ACHIEVA and HealthMeet

 Your Health Matters

Volume 3 Issue 6                                                                                       June 2014 Edition




In This Issue
ASD More Prone to Disease
Barriers to Dental Care
More Aerobic Physical Activity
Healthy People 2020
Health Literacy
Doctors' Ignorance
HealthMeet Calendar of Events

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Study Finds Adults with Autism
More Prone to Chronic Disease

From Disability Scoop


Though less likely to smoke or drink, a new study finds that adults with autism are at higher risk for a slew of health problems ranging from diabetes and obesity to heart failure.  In a review of insurance records for more than 23,000 adults, researchers found that medical and psychiatric issues are much more prevalent in those with autism as compared to individuals without the developmental disorder.


"Nearly all medical conditions were significantly more common in adults with Autism Spectrum Disorder (ASD) than controls, including diabetes, gastrointestinal disorders, epilepsy, sleep disorders, dyslipidemia, hypertension and obesity," researchers said in a summary of their findings which are being presented at the International Meeting for Autism Research in Atlanta. "Rarer conditions, such as eating disorders, mechanical falls, vision and hearing impairments, osteoporosis and chronic heart failure were also significantly more common among adults with ASD than controls," they said.


Read more.

ADA Report to Congress Addresses Barriers to Access 

From PR Newswire 


The American Dental Association (ADA) released its inaugural "Action for Dental Health: Report to Congress" which recognizes the one-year anniversary of the launch of the Action for Dental Health (ADH) movement and the grassroots efforts taking place across the country to eliminate barriers to dental health.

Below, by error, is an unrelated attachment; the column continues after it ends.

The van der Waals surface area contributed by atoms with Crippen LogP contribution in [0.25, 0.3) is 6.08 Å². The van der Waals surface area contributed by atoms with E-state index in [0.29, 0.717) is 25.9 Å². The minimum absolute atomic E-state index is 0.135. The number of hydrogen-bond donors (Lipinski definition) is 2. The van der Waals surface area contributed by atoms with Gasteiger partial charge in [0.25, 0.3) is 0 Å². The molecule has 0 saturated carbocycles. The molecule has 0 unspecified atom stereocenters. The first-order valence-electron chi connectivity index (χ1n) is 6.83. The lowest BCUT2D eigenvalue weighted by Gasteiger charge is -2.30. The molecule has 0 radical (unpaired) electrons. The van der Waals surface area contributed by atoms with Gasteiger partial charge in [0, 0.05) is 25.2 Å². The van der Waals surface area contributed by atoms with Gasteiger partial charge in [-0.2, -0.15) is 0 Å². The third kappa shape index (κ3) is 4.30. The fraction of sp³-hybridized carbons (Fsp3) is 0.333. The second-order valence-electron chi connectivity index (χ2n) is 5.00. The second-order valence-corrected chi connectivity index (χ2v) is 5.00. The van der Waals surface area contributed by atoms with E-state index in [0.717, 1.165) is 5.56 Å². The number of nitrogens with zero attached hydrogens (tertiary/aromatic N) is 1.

The report was released during the ADA's annual Washington Leadership Conference where more than 500 dentists from across the country meet with their Congressional delegations to discuss policy issues to improve our nation's dental health.  "Millions of Americans continue to face barriers to dental care, which is why the ADA launched Action for Dental Health," said ADA President Dr. Charles Norman. "While we have accomplished much in the first year, there is still much to do. 


This Report to Congress serves as a continued call to action for elected officials, health policy organizations, community leaders and the dental community to come together to bridge the dental divide."


Read more.

Nearly Half of U.S. Adults Needs More Aerobic Physical Activity

From Health News


Nearly half of U.S. adults with disabilities who are able to do aerobic physical activity do not, increasing their risks of heart disease, diabetes or cancer.  A Vital Signs report by the Centers for Disease Control and Prevention found 82 percent of U.S. adults ages 18 - 64 with disabilities were more likely to be physically active if their doctor recommended it, but only about 44 who saw a doctor in the past year were advised to increase physical activity.


Adults with disabilities who do not get any aerobic physical activity are 50 percent more likely than their more active peers to have chronic diseases such as cancer, diabetes, stroke or heart disease.  "Physical activity is the closest thing we have to a wonder drug," Dr. Tom Frieden said in a statement.

"Unfortunately, many adults with disabilities don't get regular physical activity. That can change if doctors and other healthcare providers take a more active role helping their patients with disabilities develop a physical fitness plan that's right for them."